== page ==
When she’s not working at the hospital or preparing for grad school, Stephanie Pelarski likes playing video games with her family.

“We have a Nintendo Switch, so my husband can play, I can play, my 9-year-old can play, and the dogs can just run around and bother us while we’re playing,” said Pelarski, recent graduate of the Eastern Michigan University (EMU) online RN to BSN program.

It’s not all fun and games for Pelarski, though. As a full-time nurse in the surgical intensive care unit at Ascension St. John Hospital in Detroit, she is also studying for her Critical Care RN certification and preparing for a nurse anesthesia doctoral program.

Leveling Up

Pelarski laid the foundation for a nursing career by earning her Associate Degree in Nursing (ADN) from Washtenaw Community College.

She lost no time before enrolling in EMU’s online RN to BSN once she found a job in 2017. Taking one course at a time, she finished the program in March 2019. The “BSN” after her name became official when she graduated in May.

That day couldn’t come soon enough for Pelarski whose grad school applications all require a BSN. Her goal is a Nurse Anesthesia Doctor of Nursing Practice (DNP) degree from the University of Detroit Mercy, one of a handful of Michigan schools offering a nurse anesthesiology program she wants to pursue.

The online format was crucial for Pelarski who works full time while raising her 9-year-old daughter, Lily, with her husband, Chris. In her limited spare time, she enjoys hanging out with her five dogs, watching her daughter’s soccer games and playing Mario Kart with her family.

The Competitive Edge

Stephanie with her husband, Chris, on their wedding day

Pelarski, an Ann Arbor native, considers a BSN important based on her observation of “the associate degree not being enough anymore,” which mirrors a nationwide trend in healthcare hiring. From her own experience job hunting, she found some hospitals in her hometown weren’t hiring nurses without a BSN.

“In Ann Arbor, they won’t even let you come into ICU without your BSN,” she said. “There’s a question on their application, ‘Do you have your BSN? Yes or no?’ If you click ‘no,’ they’re like, ‘Sorry, but we’re not taking anyone without a BSN at this time.’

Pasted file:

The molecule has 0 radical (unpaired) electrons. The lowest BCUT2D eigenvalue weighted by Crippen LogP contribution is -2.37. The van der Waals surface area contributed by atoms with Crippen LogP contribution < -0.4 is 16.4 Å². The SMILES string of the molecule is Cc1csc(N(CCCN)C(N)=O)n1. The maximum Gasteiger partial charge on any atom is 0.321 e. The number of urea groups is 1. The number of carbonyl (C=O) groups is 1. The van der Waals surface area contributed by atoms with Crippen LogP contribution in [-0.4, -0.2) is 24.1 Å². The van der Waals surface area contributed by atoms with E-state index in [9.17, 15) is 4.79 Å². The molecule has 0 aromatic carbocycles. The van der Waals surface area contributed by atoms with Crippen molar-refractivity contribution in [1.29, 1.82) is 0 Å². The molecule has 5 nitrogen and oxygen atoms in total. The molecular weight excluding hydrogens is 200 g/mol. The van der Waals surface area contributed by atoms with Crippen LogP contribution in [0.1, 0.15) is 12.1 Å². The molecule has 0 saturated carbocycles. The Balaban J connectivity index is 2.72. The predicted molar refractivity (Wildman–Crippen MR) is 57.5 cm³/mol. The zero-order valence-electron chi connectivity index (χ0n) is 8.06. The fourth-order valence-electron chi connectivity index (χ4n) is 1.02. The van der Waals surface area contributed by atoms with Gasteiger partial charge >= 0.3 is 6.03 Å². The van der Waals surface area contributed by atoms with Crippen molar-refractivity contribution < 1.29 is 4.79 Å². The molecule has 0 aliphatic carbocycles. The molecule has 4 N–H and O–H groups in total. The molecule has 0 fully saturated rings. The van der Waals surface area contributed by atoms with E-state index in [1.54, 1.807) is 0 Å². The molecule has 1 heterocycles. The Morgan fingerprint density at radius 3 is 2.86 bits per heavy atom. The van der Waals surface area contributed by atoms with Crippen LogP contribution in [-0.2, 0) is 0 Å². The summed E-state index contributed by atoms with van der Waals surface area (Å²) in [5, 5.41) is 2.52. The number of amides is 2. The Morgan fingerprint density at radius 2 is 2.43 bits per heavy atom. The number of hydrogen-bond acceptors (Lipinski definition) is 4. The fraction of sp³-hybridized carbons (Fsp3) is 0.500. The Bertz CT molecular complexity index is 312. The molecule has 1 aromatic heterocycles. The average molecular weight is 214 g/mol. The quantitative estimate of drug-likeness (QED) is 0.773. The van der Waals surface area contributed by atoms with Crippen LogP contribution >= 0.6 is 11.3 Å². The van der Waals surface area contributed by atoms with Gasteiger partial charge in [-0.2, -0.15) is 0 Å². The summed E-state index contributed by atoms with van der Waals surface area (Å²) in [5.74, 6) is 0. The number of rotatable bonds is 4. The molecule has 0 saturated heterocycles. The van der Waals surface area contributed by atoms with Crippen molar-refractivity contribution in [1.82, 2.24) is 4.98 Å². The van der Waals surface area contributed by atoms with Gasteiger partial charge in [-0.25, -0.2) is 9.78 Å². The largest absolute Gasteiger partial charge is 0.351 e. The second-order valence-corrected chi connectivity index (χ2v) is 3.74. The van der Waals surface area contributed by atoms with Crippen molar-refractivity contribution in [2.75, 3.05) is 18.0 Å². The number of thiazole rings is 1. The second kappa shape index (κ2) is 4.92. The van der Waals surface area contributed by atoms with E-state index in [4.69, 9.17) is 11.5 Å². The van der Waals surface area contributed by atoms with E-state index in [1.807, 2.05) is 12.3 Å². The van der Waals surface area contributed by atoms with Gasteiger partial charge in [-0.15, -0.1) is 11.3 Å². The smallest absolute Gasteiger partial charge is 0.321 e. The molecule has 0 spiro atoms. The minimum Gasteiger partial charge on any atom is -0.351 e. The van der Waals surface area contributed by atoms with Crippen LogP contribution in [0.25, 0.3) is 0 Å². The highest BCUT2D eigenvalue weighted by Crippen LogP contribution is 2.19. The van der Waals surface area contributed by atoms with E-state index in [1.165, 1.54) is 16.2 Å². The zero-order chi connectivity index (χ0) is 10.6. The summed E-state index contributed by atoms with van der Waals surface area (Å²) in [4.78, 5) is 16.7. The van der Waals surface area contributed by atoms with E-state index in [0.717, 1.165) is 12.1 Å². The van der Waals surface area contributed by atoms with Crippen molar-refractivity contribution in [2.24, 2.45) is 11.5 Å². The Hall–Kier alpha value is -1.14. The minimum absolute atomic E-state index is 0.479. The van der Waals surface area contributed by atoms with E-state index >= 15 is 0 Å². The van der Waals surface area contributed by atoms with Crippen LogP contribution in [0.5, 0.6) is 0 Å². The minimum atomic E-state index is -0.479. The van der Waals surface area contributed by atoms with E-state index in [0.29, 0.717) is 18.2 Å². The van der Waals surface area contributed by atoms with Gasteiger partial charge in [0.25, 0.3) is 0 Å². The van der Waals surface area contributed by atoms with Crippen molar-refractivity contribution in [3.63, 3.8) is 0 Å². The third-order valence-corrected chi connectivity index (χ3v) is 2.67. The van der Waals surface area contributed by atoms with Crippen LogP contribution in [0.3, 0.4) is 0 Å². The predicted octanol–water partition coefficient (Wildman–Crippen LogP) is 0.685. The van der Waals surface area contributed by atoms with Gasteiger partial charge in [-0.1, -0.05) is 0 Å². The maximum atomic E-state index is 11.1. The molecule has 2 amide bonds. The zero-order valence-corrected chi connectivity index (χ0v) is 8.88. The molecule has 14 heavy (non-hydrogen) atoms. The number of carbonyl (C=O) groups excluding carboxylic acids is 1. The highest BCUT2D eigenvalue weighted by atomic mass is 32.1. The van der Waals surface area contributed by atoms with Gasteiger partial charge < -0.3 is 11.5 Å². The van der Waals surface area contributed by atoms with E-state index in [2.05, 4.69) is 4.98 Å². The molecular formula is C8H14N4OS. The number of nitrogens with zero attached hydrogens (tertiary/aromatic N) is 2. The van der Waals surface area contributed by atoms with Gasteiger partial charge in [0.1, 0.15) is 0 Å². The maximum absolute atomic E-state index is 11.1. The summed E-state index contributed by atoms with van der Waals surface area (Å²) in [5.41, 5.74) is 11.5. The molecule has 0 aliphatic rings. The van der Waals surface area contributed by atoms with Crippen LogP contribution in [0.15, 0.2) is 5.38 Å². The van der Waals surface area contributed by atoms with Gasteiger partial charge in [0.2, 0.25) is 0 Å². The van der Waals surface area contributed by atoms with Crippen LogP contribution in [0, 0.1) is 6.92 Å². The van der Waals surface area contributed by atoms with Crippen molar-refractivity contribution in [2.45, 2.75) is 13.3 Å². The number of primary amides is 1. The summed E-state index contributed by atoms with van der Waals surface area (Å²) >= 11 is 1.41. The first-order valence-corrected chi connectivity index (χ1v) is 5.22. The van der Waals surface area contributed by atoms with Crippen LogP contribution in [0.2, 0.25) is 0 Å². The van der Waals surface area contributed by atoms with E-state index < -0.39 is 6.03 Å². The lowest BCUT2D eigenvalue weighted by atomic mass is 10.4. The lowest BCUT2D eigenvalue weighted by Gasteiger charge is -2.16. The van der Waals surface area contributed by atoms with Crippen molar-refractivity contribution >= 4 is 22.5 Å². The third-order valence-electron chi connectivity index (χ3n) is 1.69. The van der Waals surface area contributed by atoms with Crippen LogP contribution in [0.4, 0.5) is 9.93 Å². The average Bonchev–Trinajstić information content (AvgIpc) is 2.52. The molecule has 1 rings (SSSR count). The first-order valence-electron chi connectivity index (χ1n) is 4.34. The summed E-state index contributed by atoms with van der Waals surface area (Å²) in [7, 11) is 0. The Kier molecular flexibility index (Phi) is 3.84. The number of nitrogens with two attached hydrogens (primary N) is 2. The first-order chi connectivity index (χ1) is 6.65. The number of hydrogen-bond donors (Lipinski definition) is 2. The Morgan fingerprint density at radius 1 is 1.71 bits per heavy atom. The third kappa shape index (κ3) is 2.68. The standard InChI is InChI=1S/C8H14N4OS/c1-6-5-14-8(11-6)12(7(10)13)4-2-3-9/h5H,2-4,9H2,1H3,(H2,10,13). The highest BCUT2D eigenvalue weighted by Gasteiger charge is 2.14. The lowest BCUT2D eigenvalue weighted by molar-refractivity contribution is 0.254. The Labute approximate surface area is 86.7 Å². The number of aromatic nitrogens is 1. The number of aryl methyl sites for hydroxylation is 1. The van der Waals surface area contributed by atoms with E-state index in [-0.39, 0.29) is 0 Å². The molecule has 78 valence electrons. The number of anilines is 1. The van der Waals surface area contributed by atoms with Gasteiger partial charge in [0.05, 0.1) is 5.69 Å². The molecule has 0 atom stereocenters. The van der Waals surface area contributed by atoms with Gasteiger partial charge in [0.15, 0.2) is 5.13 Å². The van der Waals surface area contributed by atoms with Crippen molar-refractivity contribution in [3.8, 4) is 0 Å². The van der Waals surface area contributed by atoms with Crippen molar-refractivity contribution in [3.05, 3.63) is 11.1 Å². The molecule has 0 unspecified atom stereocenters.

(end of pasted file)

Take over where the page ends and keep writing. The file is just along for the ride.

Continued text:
“The BSN is valuable because you can go to whatever hospital you want. [With a BSN], you’re not going to be weeded out because you only have your associate degree. So it gives you more opportunity for the future.”

Moreover, the RN to BSN bridge program is a stepping stone to the DNP for Pelarski.

Practice Makes Perfect

Pelarski advises students considering EMU’s online RN to BSN to be prepared for the practice experience requirement. A precepted practice experience is required at the end of the program.

“Some people don’t know about that capstone piece. So it’s important that they’re aware,” she said.

Completing the capstone in the RN to BSN program required Pelarski to be resourceful. It was up to her to locate a healthcare site where she could gain population-focused practice experience. A natural at networking, she didn’t have to go far. She completed it right where she worked, but in a different unit.

“I was able to reach out to the educator on my old [nephrology] unit, so it worked out,” she said. “But I know that a lot of students don’t have connections like that.”

For her clinical experience, she researched ways to implement better education materials for dialysis patients.

Pelarski, who researched other programs before landing on EMU, says the degree is a good value and was well worth the extra effort.

“I also got grants through Eastern for being a good student in community college. Because I went to Eastern and was already working, I was able to not take out any student loans and just pay for it all.”

Favorite Courses

Of all the courses in the program, Pelarski particularly enjoyed a human trafficking course for its focus on a devastating local problem. “Being in Michigan, we’re right next to the border of Canada. There’s a higher incidence of human trafficking in this area. It was very helpful to learn about that and to research it.”

She found the course empowering for the insight she gained to recognize the problem, bring attention to it and keep it from happening.

She values EMU’s RN to BSN program for a few additional reasons. It gave her the methodology and tools to apply and implement research in her nursing, elevating the quality of care she provides.

“The program has taught me how to research, and what the current research says in regard to current nursing practice,” she said.

It also prepared her for leadership responsibilities away from the bedside, such as participating in the nursing council at her hospital.

Another key takeaway for Pelarski was learning how to structure, write and format papers in APA style, a skill that will come in handy when she’s a graduate student. Having lost points for spacing and capitalization errors in her RN to BSN papers, she suggests the formatting tool PERRLA as an aid for students who may not have much current experience writing papers.

One Lap at a Time

Pelarski found that taking one class at a time offered a mix of work, study and personal time that suited her well. She spent five to eight hours per week on coursework.

“Just do it. You’re able to work, you’re able to manage your family and you’re able to give it time,” says Pelarski to anyone considering the online RN to BSN program.

“So a term’s only seven weeks, then it switches to a new path and you’re able to chip away at that degree.”

Way to play the game!

Learn more about EMU’s online RN to BSN program.